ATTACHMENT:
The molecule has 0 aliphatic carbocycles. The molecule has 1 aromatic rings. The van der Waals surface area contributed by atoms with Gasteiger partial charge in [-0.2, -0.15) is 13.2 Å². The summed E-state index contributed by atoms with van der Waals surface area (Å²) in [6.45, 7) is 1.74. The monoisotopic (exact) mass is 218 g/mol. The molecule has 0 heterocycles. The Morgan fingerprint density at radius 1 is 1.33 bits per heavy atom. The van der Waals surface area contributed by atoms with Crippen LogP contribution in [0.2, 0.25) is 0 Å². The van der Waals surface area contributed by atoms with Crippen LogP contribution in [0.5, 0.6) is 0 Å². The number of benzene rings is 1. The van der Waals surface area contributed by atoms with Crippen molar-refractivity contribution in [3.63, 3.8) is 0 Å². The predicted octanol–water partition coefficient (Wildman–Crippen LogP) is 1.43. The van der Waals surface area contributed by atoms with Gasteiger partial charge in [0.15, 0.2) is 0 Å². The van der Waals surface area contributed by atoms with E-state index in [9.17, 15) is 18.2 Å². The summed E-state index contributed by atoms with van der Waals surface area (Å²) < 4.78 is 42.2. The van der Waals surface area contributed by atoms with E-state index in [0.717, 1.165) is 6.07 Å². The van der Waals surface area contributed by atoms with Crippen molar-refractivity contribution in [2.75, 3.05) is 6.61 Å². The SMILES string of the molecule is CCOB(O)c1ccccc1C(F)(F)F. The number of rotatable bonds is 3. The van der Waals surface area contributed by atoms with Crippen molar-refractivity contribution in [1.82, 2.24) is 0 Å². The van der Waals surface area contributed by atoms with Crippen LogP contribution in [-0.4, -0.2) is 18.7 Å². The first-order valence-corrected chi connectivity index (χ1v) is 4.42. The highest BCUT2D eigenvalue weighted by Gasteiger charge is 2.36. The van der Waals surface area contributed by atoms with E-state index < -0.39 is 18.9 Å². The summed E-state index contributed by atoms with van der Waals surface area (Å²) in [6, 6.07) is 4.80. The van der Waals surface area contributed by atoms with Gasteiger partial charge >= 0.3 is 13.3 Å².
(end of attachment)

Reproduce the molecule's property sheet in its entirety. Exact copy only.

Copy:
The molecule has 0 aliphatic carbocycles. The molecule has 1 aromatic rings. The van der Waals surface area contributed by atoms with Gasteiger partial charge in [-0.2, -0.15) is 13.2 Å². The summed E-state index contributed by atoms with van der Waals surface area (Å²) in [6.45, 7) is 1.74. The monoisotopic (exact) mass is 218 g/mol. The molecule has 0 heterocycles. The Morgan fingerprint density at radius 1 is 1.33 bits per heavy atom. The van der Waals surface area contributed by atoms with Crippen LogP contribution in [0.2, 0.25) is 0 Å². The van der Waals surface area contributed by atoms with Crippen LogP contribution in [0.5, 0.6) is 0 Å². The number of benzene rings is 1. The van der Waals surface area contributed by atoms with Crippen molar-refractivity contribution in [3.63, 3.8) is 0 Å². The predicted octanol–water partition coefficient (Wildman–Crippen LogP) is 1.43. The van der Waals surface area contributed by atoms with Gasteiger partial charge in [0.15, 0.2) is 0 Å². The van der Waals surface area contributed by atoms with E-state index in [9.17, 15) is 18.2 Å². The summed E-state index contributed by atoms with van der Waals surface area (Å²) < 4.78 is 42.2. The van der Waals surface area contributed by atoms with E-state index in [0.717, 1.165) is 6.07 Å². The van der Waals surface area contributed by atoms with Crippen molar-refractivity contribution in [2.75, 3.05) is 6.61 Å². The SMILES string of the molecule is CCOB(O)c1ccccc1C(F)(F)F. The number of rotatable bonds is 3. The van der Waals surface area contributed by atoms with Crippen molar-refractivity contribution in [1.82, 2.24) is 0 Å². The van der Waals surface area contributed by atoms with Crippen LogP contribution in [-0.4, -0.2) is 18.7 Å². The first-order valence-corrected chi connectivity index (χ1v) is 4.42. The highest BCUT2D eigenvalue weighted by Gasteiger charge is 2.36. The van der Waals surface area contributed by atoms with E-state index < -0.39 is 18.9 Å². The summed E-state index contributed by atoms with van der Waals surface area (Å²) in [6, 6.07) is 4.80. The van der Waals surface area contributed by atoms with Gasteiger partial charge >= 0.3 is 13.3 Å².